“Outside the summer festival, this is our main opportunity to give back to the people who support us every year. When I worked in the UK, we held a small charity event for Moorcroft a racehorse welfare facility, and we used to raise £40,000 every year and that was after 10 or 12 years, so when we were starting this, in the back of my mind I thought if we raised €30,000 or €35,000 here, it would be really good.

“We were blown away last year when it ended up being €95,000. So it’s something special, and brings a difference to the October Festival. There is a lot on in Galway at this time of year, so this three-day festival gives everyone another opportunity to get to Ballybrit and experience the facilities when it is not packed.

“There is a nice atmosphere and you are seeing some good quality racing. About 600 people are booked in for hospitality for the Racing In Pink. So many people want to support the work done by Professor Kerins here in Galway. We will be delighted if we can raise the same amount of money as last year.

“Monday sees the return of the annual ‘Student Race Day’ in conjunction with NUIG Rugby Club and Voluntary Services Abroad [a medical aid charity run by the fourth-year medical students of NUI, Galway]. This is always a popular day with advance tickets sales very strong. We sell the students the tickets at a discount and they sell them with a mark-up to raise funds for their charities and every year they are selling about 4,500 tickets and it’s a fantastic day. They come out here in good form and get dressed up and it’s a great day out,” he said.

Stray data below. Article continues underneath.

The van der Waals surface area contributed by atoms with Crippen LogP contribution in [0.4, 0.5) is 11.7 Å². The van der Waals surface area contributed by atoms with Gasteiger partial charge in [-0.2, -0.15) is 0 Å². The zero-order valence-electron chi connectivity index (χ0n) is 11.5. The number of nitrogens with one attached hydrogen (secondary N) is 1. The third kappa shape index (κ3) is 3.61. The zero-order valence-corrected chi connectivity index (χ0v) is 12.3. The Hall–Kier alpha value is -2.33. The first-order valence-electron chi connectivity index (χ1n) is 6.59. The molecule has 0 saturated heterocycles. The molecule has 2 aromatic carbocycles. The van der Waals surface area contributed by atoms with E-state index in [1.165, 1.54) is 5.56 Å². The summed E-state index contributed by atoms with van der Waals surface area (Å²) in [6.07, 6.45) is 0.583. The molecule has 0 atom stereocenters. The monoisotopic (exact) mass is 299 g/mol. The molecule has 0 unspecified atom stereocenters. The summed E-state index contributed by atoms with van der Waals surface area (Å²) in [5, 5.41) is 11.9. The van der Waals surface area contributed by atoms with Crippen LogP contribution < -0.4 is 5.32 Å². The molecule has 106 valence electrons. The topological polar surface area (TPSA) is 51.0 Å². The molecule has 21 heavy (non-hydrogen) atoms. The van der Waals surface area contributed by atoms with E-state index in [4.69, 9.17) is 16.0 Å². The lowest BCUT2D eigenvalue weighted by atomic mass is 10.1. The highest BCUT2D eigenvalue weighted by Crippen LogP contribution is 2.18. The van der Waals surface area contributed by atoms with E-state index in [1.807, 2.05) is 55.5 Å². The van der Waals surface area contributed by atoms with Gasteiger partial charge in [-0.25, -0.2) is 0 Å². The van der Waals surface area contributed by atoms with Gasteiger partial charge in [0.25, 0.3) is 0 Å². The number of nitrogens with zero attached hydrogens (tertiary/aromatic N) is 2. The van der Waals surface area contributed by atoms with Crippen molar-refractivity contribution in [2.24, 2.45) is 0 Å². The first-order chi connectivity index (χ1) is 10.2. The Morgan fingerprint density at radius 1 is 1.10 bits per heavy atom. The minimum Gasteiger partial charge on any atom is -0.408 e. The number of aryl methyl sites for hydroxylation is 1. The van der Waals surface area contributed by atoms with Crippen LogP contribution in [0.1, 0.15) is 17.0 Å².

National Hunt racing on Saturday kicks off at 2.05pm with racing Sunday at 1.05pm and Monday at 1.10pm. Adult admission on all three days is €15 with children under 16 years of age, accompanied by an adult, free.

For Michael and his team, another year comes to an end, but you can be sure that 2020 holds more surprises. The boy who once cycled around the course in short pants is on a roll and with a strong team and a driving board behind them, the best of what is available in every other course is being looked as he drives Galway Races into its fourth half-century. The white flag is being raised...